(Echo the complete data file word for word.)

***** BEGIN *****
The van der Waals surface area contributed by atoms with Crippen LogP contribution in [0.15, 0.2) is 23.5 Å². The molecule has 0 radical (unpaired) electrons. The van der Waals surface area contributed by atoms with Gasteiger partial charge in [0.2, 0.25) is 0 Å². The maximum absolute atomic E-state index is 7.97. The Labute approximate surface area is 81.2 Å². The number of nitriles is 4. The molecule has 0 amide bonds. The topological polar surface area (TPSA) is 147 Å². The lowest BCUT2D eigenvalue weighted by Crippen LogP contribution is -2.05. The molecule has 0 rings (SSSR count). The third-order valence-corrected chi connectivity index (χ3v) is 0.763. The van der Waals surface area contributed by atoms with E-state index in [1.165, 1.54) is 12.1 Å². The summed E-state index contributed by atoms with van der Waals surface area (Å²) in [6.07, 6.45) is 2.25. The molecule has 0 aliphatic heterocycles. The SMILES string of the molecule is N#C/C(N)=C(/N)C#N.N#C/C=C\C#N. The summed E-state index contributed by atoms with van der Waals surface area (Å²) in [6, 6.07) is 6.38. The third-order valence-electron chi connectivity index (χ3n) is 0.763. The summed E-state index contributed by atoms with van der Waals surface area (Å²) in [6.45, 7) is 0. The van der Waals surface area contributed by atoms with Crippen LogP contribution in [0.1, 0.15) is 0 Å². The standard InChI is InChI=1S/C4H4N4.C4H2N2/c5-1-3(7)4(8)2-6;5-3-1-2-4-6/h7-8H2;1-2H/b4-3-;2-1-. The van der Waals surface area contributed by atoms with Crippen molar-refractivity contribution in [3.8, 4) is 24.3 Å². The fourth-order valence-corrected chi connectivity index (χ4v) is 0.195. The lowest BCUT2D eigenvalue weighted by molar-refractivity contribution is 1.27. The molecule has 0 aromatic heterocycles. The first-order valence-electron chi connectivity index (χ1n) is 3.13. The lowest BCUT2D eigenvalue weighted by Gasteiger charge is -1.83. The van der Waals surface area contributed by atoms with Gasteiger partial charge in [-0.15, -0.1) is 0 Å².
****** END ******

The van der Waals surface area contributed by atoms with Crippen LogP contribution in [0.15, 0.2) is 23.5 Å². The molecule has 0 radical (unpaired) electrons. The van der Waals surface area contributed by atoms with Gasteiger partial charge in [0.2, 0.25) is 0 Å². The maximum absolute atomic E-state index is 7.97. The Labute approximate surface area is 81.2 Å². The number of nitriles is 4. The molecule has 0 amide bonds. The topological polar surface area (TPSA) is 147 Å². The lowest BCUT2D eigenvalue weighted by Crippen LogP contribution is -2.05. The molecule has 0 rings (SSSR count). The third-order valence-corrected chi connectivity index (χ3v) is 0.763. The van der Waals surface area contributed by atoms with E-state index in [1.165, 1.54) is 12.1 Å². The summed E-state index contributed by atoms with van der Waals surface area (Å²) in [6.07, 6.45) is 2.25. The molecule has 0 aliphatic heterocycles. The SMILES string of the molecule is N#C/C(N)=C(/N)C#N.N#C/C=C\C#N. The summed E-state index contributed by atoms with van der Waals surface area (Å²) in [6, 6.07) is 6.38. The third-order valence-electron chi connectivity index (χ3n) is 0.763. The summed E-state index contributed by atoms with van der Waals surface area (Å²) in [6.45, 7) is 0. The van der Waals surface area contributed by atoms with Crippen LogP contribution in [0.1, 0.15) is 0 Å². The standard InChI is InChI=1S/C4H4N4.C4H2N2/c5-1-3(7)4(8)2-6;5-3-1-2-4-6/h7-8H2;1-2H/b4-3-;2-1-. The van der Waals surface area contributed by atoms with Crippen molar-refractivity contribution in [3.8, 4) is 24.3 Å². The fourth-order valence-corrected chi connectivity index (χ4v) is 0.195. The lowest BCUT2D eigenvalue weighted by molar-refractivity contribution is 1.27. The molecule has 0 aromatic heterocycles. The first-order valence-electron chi connectivity index (χ1n) is 3.13. The lowest BCUT2D eigenvalue weighted by Gasteiger charge is -1.83. The van der Waals surface area contributed by atoms with Gasteiger partial charge in [-0.15, -0.1) is 0 Å².